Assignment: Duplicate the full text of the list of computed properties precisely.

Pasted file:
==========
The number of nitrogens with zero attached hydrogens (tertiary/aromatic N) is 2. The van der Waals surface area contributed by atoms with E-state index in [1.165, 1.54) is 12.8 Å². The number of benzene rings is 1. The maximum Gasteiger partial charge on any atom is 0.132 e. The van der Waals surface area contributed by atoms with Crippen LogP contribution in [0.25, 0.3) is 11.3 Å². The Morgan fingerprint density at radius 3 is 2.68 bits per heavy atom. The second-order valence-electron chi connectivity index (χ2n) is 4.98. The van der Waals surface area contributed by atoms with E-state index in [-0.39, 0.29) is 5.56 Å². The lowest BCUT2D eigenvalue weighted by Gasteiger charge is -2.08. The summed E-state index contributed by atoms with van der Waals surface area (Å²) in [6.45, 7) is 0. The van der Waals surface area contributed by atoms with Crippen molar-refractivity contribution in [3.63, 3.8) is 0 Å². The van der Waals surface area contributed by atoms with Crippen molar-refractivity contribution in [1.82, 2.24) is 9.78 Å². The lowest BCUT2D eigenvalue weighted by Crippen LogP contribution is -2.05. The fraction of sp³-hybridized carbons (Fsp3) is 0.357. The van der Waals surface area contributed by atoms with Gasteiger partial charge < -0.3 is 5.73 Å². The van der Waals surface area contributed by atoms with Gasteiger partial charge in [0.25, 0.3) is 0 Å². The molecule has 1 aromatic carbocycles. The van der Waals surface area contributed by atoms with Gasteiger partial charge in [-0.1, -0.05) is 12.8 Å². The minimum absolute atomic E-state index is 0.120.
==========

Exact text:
The number of nitrogens with zero attached hydrogens (tertiary/aromatic N) is 2. The van der Waals surface area contributed by atoms with E-state index in [1.165, 1.54) is 12.8 Å². The number of benzene rings is 1. The maximum Gasteiger partial charge on any atom is 0.132 e. The van der Waals surface area contributed by atoms with Crippen LogP contribution in [0.25, 0.3) is 11.3 Å². The Morgan fingerprint density at radius 3 is 2.68 bits per heavy atom. The second-order valence-electron chi connectivity index (χ2n) is 4.98. The van der Waals surface area contributed by atoms with E-state index in [-0.39, 0.29) is 5.56 Å². The lowest BCUT2D eigenvalue weighted by Gasteiger charge is -2.08. The summed E-state index contributed by atoms with van der Waals surface area (Å²) in [6.45, 7) is 0. The van der Waals surface area contributed by atoms with Crippen molar-refractivity contribution in [3.63, 3.8) is 0 Å². The van der Waals surface area contributed by atoms with Crippen molar-refractivity contribution in [1.82, 2.24) is 9.78 Å². The lowest BCUT2D eigenvalue weighted by Crippen LogP contribution is -2.05. The fraction of sp³-hybridized carbons (Fsp3) is 0.357. The van der Waals surface area contributed by atoms with Gasteiger partial charge < -0.3 is 5.73 Å². The van der Waals surface area contributed by atoms with Gasteiger partial charge in [0.25, 0.3) is 0 Å². The molecule has 1 aromatic carbocycles. The van der Waals surface area contributed by atoms with Gasteiger partial charge in [-0.1, -0.05) is 12.8 Å². The minimum absolute atomic E-state index is 0.120.